Public Service Announcement: We Need Managed Care For The Chronically Ill.

I heard a startling statistic today during the White House’s Healthcare Summit.

Sen. Kent Conrad reported that 5% of Medicare recipients receive 50% of the care thereby representing 50% of the costs.  He referred to these recipients as the ‘chronically ill,’ a term that I’ve come to know intimately over the last 18 years.  My beloved sister has systemic lupus erathymatosis. One by one, each of her organs, joints and connective tissues have or will become the enemy of her own immune system.  That which was created to protect, indeed destroys.

He seemed to understand at first but like all politicians, somewhere his logic becomes flawed.  He accurately characterized this 5% as those lost within “a system characterized by chaos.” He talked about the lack of coordinated care that is available to those who have multi-system issues that require coordinated efforts across specialities.  He touted the great opportunity for cost containment by developing one coordinated effort to oversee improved health for these individuals.  Finally, someone understood.  It was so….sexy! I was throwin’ my draws right at the T.V. (much to chagrin of the other folks in the waiting room at Jiffy Lube)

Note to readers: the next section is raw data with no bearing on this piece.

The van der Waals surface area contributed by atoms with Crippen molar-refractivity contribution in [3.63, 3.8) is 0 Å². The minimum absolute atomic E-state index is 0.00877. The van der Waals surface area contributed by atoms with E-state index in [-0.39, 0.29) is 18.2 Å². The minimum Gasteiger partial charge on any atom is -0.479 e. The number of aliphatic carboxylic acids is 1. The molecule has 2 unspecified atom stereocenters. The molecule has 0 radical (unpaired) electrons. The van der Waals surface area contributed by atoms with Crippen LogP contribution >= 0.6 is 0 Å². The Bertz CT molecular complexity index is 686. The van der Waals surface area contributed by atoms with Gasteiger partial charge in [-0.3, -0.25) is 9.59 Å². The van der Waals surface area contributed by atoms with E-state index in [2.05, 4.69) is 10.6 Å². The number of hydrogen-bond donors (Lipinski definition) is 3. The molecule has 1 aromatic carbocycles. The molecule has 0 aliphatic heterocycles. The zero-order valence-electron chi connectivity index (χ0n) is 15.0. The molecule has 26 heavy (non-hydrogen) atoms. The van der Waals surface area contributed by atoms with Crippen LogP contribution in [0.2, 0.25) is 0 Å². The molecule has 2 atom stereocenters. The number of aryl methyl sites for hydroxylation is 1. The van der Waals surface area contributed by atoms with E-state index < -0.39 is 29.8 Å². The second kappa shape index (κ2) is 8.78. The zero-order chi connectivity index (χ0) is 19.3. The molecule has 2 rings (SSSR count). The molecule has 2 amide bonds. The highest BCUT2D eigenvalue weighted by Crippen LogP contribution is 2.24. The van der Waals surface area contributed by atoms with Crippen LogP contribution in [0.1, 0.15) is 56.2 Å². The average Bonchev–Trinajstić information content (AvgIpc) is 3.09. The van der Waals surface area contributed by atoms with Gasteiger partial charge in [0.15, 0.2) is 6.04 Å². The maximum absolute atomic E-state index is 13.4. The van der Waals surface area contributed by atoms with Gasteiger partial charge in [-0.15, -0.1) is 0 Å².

But just like a man…he kept on talking.  And all that “hot and bothered” flew right out the damn window.  He recounted the story of his father in law (FIL) and his chronic illness.  Conrad spoke of how he gained control over his FIL’s illness by reviewing the list of 16 prescription drugs he was on and how, with a phone call to the doctor, he had the number reduced to 8.  He touted control of the drugs as a huge cost saving measure across the board.  But then…he referred to his FIL’s mystery illness as – his final illness.  Ugh, excuse me, Dr. Conrad? But could your drug slashing effort be the reason it was your FIL’s final illness?  With all of the flaws in the system, does it really make sense to start your fixin’ with the drugs that keep the patients alive while hospitals, insurance companies and bean counters figure out the dollar value for a life?  Perhaps if Conrad’s FIL had access to the other eight drugs, he would have the opportunity to enjoy many more illnesses.  Who knows?

Here’s what I do know.  Forget dollars and sense (that’s not a typo) for a moment.  This is serious business.  Make a bad decision and people can die.  Not random people but people like you and me.  Healthcare reform has a face. Let’s never forget. That face doesn’t belong to Paul Ryan or Eric Cantor or Harry Reid or even My Boo. That face belongs to my sister, your brother, our neighbor.  If it doesn’t have a face for you today, chances are, it will eventually.

(Now I hate that I had to do this sad-ass post today…but sometimes a sistah’s gotta get behind some sh*t, you know what I’m sayin’?)

Now, back to our regularly scheduled programming…

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